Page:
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    @BryanH I mentioned that exit interviews may be conducted on any day of the week, not what you say in one :) While I agree with your statement it, wasn't anything to do with the question :) – Jane S Sep 22 '15 at 20:44
  • Yes, I understand you weren't talking about EIs; sorry I thread-jacked your answer – BryanH Sep 22 '15 at 20:51
  • @BryanH: thanks for putting up the comment about exit interviews. It's the only thing I was able to find on this site about whether to fill one out...except the other hit, which I just checked and is by you also! – user1071847 Jan 10 '16 at 15:02
  • For that matter, unless you have a contract that says otherwise it's only convention to give two weeks notice. But some conventions are stronger than others :-) – Steve Jessop Jul 29 '16 at 10:40
3

Everything is negotiable. If you have the offer in time to give 2 weeks of work with 3 days vacation that would be ideal. In the US at least you should be paid out any vacation owed, unless you work for Netflix or some other company that doesn't track paid time off. So if you end before your vacation or after it won't matter. HR will probably want to have you end before it's simpler for them and usually they like to walk you through things as part of your last day.

I once gave 1 weeks notice because I was going to take a 2 week vacation right after starting the new job and wanted to get some time in before I left, so again, it's all negotiable.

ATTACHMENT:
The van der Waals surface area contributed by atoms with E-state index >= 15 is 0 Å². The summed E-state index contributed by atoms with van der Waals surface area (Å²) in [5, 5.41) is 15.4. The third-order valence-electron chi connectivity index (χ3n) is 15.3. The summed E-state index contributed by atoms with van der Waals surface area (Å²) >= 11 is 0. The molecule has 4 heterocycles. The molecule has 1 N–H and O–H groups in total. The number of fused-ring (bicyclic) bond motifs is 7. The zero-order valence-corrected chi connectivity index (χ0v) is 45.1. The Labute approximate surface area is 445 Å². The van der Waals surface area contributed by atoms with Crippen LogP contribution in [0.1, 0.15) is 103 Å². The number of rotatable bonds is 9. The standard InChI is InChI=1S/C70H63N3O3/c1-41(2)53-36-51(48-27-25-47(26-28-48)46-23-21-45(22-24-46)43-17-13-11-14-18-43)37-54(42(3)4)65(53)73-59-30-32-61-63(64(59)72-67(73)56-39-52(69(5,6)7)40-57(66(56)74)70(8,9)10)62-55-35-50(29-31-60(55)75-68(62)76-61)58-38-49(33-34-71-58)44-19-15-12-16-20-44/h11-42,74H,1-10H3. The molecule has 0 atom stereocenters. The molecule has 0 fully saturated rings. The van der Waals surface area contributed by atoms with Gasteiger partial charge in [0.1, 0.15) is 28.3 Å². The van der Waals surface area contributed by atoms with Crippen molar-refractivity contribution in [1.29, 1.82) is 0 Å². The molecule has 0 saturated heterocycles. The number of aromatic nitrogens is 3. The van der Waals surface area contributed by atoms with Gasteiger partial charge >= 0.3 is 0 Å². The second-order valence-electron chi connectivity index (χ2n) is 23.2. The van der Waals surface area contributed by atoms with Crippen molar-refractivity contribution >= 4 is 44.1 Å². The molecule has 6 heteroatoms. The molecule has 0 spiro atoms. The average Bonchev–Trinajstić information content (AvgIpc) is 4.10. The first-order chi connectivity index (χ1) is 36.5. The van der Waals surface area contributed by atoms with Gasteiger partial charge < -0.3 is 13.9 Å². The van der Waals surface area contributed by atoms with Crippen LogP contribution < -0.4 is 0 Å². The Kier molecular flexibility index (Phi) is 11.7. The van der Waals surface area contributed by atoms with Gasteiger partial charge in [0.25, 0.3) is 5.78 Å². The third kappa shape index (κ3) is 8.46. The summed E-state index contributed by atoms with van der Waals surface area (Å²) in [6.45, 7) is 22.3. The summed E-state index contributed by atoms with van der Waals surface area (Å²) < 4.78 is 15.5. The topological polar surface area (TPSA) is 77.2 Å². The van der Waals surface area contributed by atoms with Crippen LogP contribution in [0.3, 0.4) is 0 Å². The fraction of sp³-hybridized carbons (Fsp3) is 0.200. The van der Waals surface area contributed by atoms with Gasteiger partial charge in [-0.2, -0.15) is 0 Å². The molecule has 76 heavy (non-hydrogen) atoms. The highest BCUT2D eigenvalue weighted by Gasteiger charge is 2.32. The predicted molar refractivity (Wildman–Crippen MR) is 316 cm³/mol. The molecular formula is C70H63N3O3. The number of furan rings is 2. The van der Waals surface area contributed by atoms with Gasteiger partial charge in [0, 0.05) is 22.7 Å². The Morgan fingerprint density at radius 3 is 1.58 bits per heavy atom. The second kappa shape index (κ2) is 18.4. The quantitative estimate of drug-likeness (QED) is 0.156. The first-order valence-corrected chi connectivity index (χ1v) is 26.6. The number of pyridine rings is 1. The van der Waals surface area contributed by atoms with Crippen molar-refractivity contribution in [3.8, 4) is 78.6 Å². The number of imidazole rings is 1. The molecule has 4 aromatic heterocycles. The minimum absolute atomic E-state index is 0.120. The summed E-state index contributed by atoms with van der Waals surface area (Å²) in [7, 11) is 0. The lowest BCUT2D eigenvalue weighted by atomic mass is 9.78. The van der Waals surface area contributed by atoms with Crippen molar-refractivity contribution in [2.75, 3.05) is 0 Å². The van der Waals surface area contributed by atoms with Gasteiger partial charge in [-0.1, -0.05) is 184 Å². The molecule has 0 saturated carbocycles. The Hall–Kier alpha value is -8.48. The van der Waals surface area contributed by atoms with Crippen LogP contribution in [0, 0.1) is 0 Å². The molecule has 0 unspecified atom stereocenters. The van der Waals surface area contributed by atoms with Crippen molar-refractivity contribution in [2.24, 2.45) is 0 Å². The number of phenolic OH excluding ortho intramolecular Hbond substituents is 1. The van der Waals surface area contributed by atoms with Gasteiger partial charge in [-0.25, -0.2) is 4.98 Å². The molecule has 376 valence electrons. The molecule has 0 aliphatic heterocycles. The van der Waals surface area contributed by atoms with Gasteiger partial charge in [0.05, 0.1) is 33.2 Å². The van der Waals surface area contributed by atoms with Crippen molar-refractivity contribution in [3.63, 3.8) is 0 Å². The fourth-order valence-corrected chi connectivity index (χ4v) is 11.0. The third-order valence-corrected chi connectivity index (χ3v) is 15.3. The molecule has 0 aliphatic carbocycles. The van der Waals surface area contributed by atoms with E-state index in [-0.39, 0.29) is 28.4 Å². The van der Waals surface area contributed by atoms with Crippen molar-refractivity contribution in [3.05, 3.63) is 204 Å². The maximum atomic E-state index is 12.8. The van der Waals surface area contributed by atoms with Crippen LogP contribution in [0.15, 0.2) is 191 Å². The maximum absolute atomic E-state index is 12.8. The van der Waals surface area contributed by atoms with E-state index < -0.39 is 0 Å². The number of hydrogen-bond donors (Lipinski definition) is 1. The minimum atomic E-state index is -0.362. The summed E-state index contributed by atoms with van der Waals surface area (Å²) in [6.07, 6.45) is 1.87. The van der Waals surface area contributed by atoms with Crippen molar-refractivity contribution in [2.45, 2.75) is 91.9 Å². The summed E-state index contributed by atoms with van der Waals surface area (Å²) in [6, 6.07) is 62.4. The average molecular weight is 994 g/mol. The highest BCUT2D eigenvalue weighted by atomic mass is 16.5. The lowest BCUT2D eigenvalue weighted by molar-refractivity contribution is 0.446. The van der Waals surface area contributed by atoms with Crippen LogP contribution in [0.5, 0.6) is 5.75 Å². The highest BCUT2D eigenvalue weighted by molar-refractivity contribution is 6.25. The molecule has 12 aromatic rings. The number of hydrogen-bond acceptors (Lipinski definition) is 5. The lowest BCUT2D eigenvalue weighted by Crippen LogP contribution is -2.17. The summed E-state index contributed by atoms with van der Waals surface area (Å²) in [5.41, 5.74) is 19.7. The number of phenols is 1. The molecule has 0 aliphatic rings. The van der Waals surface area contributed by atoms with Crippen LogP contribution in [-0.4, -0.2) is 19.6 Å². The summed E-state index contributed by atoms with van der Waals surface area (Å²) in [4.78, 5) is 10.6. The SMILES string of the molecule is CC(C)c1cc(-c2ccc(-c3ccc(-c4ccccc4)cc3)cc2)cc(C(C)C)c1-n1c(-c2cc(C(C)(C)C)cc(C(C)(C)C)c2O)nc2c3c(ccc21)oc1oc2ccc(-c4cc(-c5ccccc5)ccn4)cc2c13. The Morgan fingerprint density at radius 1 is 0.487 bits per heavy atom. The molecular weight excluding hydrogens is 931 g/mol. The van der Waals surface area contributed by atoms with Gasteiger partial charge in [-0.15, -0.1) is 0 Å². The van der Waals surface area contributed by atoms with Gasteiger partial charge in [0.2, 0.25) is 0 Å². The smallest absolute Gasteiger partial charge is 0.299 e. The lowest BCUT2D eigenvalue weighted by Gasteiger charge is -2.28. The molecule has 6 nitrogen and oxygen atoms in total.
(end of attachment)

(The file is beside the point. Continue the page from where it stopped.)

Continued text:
0

If you are in the USA and you have vacation/sick hours left, I would be sure to put in the full 2 weeks without using any further vacation / sick days. This will ensure you get the vacation payout. It's typical that if you take a vacation/sick day that it'll forfeit the right to the payout. Holidays are typically not counted against you in this situation. Think of it as a nice bonus going into your new job especially if you have a lot of vacation stored up.

I put in my 2 weeks on a Friday and at my prior company they did not actually give me a physical exit interview. Instead they just gave me a really weird "satisfaction" survey that asked like 3 questions with a rating. It actually came in the mail about a week or so after leaving. They said it was anonymous but I'm more than sure it went to my previous boss.